By Satoshi Kon. Released in Japan as “Kaikisen” by Kodansha, serialized in the magazine Young Magazine. Released in North America by Vertical.
I must admit, I’ve never really been into Satoshi Kon’s directing work. I saw Perfect Blue years ago, but never got around to his other movies. I do know that many of them are considered works of art by anime fandom, though, so it was intriguing to see this title licensed, a manga that he wrote before he did any of the titles he’s now famous for. I liked what I read, too. This is a solid, mellow, and sometimes preachy story of a young man growing up by the sea in a small town, having to deal with progress, tradition, friendships becoming romance, and mermaids. Most of us have dealt with the same things. Well, maybe not that last one.
The story is quite simple, and fits very well in this single volume release. Yosuke comes from a long line of priests, whose job it is to care for a mermaid egg – and return it to the sea every 60 years, as part of a pact to keep the sea filled with life and healthy. His father is a modernist, and thinks that they could also raise some money with the publicity of this egg. His grandfather is a staunch traditionalist. Yosuke, meanwhile, seems to fall in between the two camps – much like the rest of his life, where as a teen getting ready for exams he can’t quite decide if he wants to escape his hometown or not. This is not helped by the return of Nami, an old friend who had gone to the big city, and who has an obvious bond with Yosuke.
I really liked the way this manga kept a balance between everything it’s trying to do. There’s lots of reflective, quiet scenes, but there’s also several exciting action pieces and a big chase climax. Yosuke can be reserved, but he’s not repressed or anything, he’s just a normal kid who is dealing with a lot right now. I loved the not-quite-romance with Nami, which has just the right touch, and his relationship with his little sister also rang true. Essentially, despite this title involving mermaids, the fact that your suspension of disbelief never comes into play is the most praiseworthy thing.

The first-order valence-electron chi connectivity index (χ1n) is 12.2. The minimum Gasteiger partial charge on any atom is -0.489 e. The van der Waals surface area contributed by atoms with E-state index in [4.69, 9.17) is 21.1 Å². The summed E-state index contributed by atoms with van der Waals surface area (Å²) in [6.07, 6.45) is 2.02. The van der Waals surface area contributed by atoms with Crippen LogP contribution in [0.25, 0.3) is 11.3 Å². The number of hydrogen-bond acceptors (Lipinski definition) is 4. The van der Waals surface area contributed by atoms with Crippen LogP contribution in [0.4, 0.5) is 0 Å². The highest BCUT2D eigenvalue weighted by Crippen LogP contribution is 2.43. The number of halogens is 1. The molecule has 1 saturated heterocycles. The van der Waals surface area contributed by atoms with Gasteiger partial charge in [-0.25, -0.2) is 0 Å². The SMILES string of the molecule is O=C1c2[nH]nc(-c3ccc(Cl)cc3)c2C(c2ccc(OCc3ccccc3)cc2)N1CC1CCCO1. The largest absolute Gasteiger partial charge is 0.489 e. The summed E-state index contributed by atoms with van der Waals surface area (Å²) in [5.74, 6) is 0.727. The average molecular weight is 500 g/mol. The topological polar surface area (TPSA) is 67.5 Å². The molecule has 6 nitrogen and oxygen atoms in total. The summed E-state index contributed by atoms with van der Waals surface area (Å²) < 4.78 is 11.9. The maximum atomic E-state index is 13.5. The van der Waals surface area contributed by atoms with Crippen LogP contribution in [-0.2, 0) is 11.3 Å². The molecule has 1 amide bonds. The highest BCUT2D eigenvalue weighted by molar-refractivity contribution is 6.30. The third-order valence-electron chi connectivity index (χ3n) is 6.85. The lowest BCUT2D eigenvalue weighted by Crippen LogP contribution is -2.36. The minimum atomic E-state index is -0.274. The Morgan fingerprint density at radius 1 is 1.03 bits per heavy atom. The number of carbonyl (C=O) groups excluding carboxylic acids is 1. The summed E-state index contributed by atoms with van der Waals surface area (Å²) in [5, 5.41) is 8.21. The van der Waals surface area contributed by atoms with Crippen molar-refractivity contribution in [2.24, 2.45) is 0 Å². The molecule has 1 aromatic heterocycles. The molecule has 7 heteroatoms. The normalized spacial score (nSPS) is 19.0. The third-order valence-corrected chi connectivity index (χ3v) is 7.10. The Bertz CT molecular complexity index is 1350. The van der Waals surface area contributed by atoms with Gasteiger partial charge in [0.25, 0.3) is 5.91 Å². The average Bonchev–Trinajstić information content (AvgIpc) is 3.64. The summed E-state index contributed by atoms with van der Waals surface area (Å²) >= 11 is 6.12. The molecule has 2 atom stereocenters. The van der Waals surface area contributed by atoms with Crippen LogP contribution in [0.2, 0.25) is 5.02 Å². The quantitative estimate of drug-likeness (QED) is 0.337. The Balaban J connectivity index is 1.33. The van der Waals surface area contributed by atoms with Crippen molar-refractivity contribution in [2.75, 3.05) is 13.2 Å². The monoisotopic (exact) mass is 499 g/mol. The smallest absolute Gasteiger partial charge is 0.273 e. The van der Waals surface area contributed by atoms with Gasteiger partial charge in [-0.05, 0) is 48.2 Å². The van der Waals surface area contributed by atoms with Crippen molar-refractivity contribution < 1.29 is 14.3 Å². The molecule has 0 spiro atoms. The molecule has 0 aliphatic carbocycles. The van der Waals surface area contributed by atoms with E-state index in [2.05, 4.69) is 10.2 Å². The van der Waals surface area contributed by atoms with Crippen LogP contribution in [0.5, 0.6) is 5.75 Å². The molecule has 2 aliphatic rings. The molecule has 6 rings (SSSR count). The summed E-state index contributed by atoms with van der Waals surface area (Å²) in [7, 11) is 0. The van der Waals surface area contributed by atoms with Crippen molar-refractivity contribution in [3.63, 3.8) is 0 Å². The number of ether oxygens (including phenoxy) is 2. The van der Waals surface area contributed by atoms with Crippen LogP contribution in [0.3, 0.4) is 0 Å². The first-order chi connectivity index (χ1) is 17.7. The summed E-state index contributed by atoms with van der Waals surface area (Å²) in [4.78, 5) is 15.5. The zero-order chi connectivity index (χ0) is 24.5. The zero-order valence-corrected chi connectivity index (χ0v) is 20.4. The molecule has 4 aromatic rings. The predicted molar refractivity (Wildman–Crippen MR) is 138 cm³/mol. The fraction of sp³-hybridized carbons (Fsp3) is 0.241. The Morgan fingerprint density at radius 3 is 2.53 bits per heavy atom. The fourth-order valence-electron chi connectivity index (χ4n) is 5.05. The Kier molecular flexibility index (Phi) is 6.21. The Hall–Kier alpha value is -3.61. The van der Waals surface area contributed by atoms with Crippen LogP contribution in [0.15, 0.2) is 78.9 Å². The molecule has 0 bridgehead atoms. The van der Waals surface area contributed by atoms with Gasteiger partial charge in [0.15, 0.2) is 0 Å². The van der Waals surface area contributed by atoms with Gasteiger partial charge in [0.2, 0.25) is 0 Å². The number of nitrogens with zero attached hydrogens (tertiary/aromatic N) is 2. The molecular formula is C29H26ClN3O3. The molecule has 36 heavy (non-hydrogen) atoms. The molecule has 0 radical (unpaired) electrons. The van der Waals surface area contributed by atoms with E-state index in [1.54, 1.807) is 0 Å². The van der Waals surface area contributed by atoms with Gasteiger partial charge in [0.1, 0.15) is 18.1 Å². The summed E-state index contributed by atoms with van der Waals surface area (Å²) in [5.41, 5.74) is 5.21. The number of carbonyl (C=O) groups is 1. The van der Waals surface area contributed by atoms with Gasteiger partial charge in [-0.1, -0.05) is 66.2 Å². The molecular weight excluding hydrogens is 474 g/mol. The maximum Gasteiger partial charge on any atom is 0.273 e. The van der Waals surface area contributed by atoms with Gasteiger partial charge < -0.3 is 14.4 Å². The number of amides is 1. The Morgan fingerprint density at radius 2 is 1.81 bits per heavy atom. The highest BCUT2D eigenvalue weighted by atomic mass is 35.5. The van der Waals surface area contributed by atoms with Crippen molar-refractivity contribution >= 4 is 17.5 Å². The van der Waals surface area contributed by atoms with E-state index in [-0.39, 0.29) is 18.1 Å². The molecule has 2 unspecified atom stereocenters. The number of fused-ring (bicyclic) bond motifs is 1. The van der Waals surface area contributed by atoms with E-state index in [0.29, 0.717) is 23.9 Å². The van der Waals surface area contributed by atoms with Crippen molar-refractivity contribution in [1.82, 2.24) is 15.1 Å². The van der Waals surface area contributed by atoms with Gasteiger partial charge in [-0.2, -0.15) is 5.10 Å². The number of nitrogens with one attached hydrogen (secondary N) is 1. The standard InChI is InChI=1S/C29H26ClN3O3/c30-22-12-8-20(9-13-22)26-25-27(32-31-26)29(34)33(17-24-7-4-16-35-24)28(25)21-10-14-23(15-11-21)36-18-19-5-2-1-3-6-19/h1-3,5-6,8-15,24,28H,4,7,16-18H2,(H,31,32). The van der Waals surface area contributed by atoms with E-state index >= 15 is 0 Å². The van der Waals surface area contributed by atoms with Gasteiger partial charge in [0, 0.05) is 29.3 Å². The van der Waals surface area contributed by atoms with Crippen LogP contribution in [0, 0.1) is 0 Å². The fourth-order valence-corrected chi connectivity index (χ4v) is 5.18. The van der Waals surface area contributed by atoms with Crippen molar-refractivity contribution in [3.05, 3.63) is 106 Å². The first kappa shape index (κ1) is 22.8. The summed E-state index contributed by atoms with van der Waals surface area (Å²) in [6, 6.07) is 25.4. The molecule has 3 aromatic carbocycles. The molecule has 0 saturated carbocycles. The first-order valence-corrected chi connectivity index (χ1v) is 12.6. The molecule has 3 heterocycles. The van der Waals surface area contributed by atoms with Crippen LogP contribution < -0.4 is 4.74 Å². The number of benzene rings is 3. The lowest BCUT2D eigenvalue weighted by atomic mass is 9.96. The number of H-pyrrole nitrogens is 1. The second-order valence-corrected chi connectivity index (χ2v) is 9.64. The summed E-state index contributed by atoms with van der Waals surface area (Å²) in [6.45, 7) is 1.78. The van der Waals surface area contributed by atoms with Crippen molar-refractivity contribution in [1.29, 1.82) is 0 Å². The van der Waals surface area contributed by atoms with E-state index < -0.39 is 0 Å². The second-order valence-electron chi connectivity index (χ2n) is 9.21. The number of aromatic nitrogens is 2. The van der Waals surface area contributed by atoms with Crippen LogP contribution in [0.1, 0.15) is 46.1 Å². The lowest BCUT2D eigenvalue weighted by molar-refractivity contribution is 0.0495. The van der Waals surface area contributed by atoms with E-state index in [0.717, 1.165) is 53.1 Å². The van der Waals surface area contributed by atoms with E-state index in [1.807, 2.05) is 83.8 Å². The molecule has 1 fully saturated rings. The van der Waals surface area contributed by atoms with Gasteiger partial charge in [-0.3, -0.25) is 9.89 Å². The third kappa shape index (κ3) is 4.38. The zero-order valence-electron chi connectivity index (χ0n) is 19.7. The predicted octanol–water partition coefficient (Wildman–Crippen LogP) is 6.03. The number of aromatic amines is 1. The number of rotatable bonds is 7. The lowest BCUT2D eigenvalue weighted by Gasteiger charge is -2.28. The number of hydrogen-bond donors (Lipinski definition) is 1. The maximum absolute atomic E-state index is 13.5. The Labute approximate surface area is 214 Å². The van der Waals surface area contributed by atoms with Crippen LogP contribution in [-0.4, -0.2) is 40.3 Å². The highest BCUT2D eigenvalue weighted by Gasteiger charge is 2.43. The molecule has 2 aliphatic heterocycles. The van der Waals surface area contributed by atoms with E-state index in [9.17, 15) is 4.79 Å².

It’s not perfect, of course – something I’m sure Kon would be the first to acknowledge. The lead villain comes from a stock template of ruthless businessmen who will get what they want without thought of the little people or environment that get trampled underfoot. I suspect Kon didn’t want to end this volume with anyone actually being killed, but that makes the villain’s conversion – oh, I’ve seen what really lives in the sea, and it has made me a better person – the one thing here that’s really hard to swallow. The ending also does seem a bit rushed, for all of its excitement.
But those are just quibbles. Tropic of the Sea is simply evocative, and makes the reader want to walk out along the beach at night and smell the salt water. It’s no surprise that the creator went on to big things.